I don’t think the case has merit, and I agree with a lot of the criticism of it, but in these days where companies show adverts to test-subjects inside MRI scanners, and people get better every year at crafting more elegant skinner-boxes dressed up as facebook games, I wouldn’t be at all surprised to see judges mandate that all MMO games need to have systems in place to prevent people getting this bad. The industry will complain it’s being held to a higher standard than alcohol or other addictive pruchases, btu I suspect the court system will argue that only the games industry has the technical capability to regulate against true addiction. Addiction isn’t a topic for mockery. I’ve known people addicted to heroin (scary stuff), I’ve known people who used to smoke now and then, casually, and clearly just didn’t have whatever gene makes nicotine addictive. I’ve drunk a hell of a lot in my youth, but bounced out of it before sliding into addiction, as various friends did. Something that you personally can take or leave is another persons crippling addiction, and we shouldn’t dismiss them as idiots because we don’t share the exact genetic makeup that gives us that same vulnerability.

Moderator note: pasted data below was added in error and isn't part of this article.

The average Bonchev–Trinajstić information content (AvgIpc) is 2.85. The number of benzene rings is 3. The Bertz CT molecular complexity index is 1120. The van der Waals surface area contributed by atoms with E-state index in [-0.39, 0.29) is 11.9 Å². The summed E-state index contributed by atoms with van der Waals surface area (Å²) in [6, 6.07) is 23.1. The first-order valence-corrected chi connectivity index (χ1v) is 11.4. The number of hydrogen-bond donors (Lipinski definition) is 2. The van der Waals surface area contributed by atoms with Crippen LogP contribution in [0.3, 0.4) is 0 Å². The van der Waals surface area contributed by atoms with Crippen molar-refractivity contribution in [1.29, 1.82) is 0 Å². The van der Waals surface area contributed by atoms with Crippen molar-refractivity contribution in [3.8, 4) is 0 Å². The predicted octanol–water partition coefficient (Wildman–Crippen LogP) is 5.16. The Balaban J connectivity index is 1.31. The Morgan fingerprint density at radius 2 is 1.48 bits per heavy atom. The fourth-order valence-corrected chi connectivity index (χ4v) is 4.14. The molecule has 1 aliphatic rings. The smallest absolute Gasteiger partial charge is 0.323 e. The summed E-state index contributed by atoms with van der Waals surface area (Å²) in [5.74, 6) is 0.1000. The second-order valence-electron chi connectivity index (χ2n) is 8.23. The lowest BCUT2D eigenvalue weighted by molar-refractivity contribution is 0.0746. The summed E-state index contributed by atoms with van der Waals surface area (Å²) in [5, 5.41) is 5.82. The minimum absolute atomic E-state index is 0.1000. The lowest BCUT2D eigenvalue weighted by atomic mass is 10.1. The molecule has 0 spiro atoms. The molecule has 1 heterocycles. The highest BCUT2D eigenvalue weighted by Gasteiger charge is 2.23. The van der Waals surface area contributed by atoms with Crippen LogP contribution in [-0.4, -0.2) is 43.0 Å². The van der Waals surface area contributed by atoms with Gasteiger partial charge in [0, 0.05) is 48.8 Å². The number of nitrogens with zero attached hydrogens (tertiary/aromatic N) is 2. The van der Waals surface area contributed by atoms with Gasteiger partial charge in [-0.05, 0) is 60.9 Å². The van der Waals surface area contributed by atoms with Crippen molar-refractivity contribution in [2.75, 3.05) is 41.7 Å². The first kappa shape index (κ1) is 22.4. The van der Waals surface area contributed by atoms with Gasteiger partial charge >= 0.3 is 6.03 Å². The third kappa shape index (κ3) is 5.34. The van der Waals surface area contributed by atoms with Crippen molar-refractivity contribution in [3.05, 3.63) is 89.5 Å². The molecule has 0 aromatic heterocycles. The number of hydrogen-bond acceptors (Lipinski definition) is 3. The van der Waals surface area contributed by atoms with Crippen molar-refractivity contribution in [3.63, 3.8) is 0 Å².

It’s an interesting story to follow, in any case.

(don’t yell at me. I’m not saying that NCSoft are guilty, or the guy should win. I’m saying there are real issues here, and the industry needs to look at them sensibly)

**I know it could be a shared account, but it could still raise a flag. If its the same character being used, without logging in or out, it’s pretty safe to say the same person is behind the keyboard.

Making games run faster is a pet topic of mine. Code samples are too specific to help many people, so here are some general principles I’ve learned.

1) Design to avoid the code.